What are your thoughts on wrapping salmon in foil on the bbq?  I grew up in Salem in the Willamette Valley or Oregon, about 90 minutes from the coast.  Every summer we would have fresh salmon and Father would grill it on the bbq.  We bought whole sides of salmon and he'd season it, add some lemon slices, (similar to the photo), then wrap the whole thing in foil.  It was a pretty popular technique back in the 60's and 70's, but even back then I thought it seemed odd.  The salmon was delicious and moist, but to me it's just basically steamed in foil.  I happen to prefer salmon openly grilled so that the skin gets charred yet the meat stays moist.  Some people use the foil as a support for the salmon so it doesn't stick to the grill but they don't wrap it tight, let the smoke permeate the salmon.  I use a non-stick fish grate so the salmon is exposed to the fire and smoke.  What do you do when grilling salmon?

David, I agree completely with you. Why use a grill if you're going to wrap the item to be grilled completely in foil?

I think the point of using the grill is to add an extra layer of goodness (smoke, char, whatever) to what you're cooking. Otherwise, go use your kitchen oven for the foil packet.

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True.  My Mother was a typical 1950's housewife and there was a big push by Reynolds Aluminum to advertise the convenience of "grilling" with foods in packets in the early suburb days.  She and Father also put packets of potatoes and vegetables wrapped in foil on the bbq.  Delicious, but basically vegetables steamed in foil.  Thankfully grilling tech is offering us so many more tools today to grill salmon, vegetables, anything, that results in good grilling flavor.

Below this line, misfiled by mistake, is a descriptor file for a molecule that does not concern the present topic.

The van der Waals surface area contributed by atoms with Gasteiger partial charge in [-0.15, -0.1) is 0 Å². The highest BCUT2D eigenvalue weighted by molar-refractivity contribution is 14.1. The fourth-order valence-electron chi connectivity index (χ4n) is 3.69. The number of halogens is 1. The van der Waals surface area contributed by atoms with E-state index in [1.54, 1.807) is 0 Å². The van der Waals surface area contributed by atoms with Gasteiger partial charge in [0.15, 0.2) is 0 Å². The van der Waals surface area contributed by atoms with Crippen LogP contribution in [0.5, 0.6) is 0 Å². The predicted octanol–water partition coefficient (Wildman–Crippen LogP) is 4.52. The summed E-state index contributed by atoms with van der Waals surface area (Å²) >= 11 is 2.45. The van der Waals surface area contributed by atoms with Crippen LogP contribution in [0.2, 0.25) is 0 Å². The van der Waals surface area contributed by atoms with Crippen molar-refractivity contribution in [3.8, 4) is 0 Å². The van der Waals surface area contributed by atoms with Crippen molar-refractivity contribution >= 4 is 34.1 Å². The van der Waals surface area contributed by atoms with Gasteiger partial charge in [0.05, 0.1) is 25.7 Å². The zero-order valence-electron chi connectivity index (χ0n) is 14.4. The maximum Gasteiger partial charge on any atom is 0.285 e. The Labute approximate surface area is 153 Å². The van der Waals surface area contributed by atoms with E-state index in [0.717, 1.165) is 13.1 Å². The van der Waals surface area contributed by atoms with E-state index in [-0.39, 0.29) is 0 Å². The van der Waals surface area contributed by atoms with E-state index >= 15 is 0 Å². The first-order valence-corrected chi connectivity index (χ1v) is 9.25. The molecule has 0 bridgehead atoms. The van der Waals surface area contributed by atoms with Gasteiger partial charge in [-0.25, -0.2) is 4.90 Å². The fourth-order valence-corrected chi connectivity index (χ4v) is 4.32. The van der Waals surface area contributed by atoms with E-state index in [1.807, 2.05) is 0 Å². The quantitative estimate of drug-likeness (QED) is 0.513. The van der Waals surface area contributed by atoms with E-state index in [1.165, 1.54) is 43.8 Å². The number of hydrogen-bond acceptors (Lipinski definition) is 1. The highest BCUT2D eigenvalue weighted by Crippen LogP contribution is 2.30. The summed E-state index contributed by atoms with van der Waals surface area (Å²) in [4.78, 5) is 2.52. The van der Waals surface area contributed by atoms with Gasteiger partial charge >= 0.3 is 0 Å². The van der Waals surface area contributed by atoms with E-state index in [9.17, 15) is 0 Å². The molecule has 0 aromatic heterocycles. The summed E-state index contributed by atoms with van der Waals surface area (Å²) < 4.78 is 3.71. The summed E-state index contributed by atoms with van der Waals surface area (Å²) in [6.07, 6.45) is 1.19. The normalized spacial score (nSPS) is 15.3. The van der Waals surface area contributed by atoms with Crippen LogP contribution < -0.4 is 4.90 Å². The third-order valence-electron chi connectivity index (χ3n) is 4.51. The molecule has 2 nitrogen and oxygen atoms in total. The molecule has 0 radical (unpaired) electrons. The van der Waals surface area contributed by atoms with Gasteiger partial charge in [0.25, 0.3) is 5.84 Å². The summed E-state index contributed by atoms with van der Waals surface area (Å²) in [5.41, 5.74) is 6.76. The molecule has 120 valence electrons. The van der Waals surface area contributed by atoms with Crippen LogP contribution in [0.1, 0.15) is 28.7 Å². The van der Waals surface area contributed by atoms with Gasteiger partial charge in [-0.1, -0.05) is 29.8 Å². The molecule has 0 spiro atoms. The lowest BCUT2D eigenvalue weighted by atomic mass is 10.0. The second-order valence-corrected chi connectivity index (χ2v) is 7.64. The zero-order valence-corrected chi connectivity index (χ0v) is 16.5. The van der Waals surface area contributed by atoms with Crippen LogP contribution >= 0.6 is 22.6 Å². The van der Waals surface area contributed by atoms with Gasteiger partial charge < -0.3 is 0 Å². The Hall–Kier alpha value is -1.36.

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Afgreed on the foil as defeating the uniqueness of grilling.  For really beautiful deep red wild salmon: salt only, medium grill, skinside down to crisp up. I grill the lemon (usually halves) alongside to squeeze on at the table. 

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I've "rediscovered" putting potatoes and veggies in foil and then onto the grill. I use a Weber kettle with hardwood lump charcoal and usually a chunk or two of hickory, pecan, cherry.. etc. I add the foil packets along with whatever I'm grilling, say salmon to keep on topic. I don't notice the smokey flavor the night of, but it's very noticeable when I heat up the leftovers in a hot skillet the next morning for breakfast. So, foil may not be all that much of a barrier after all.  

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That's the thing about opposum inerds, they's just as tasty the next day.

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Well, I'm glad I looked in my eGullet archives and found some salmon dishes I forgot about.  This was a post from March 2010:

 

"Last night I did the cover recipe from the April 2010 issue of Bon Appetit--Salmon with Sweet Chili Glaze with Sugar Snap Peas and Greens.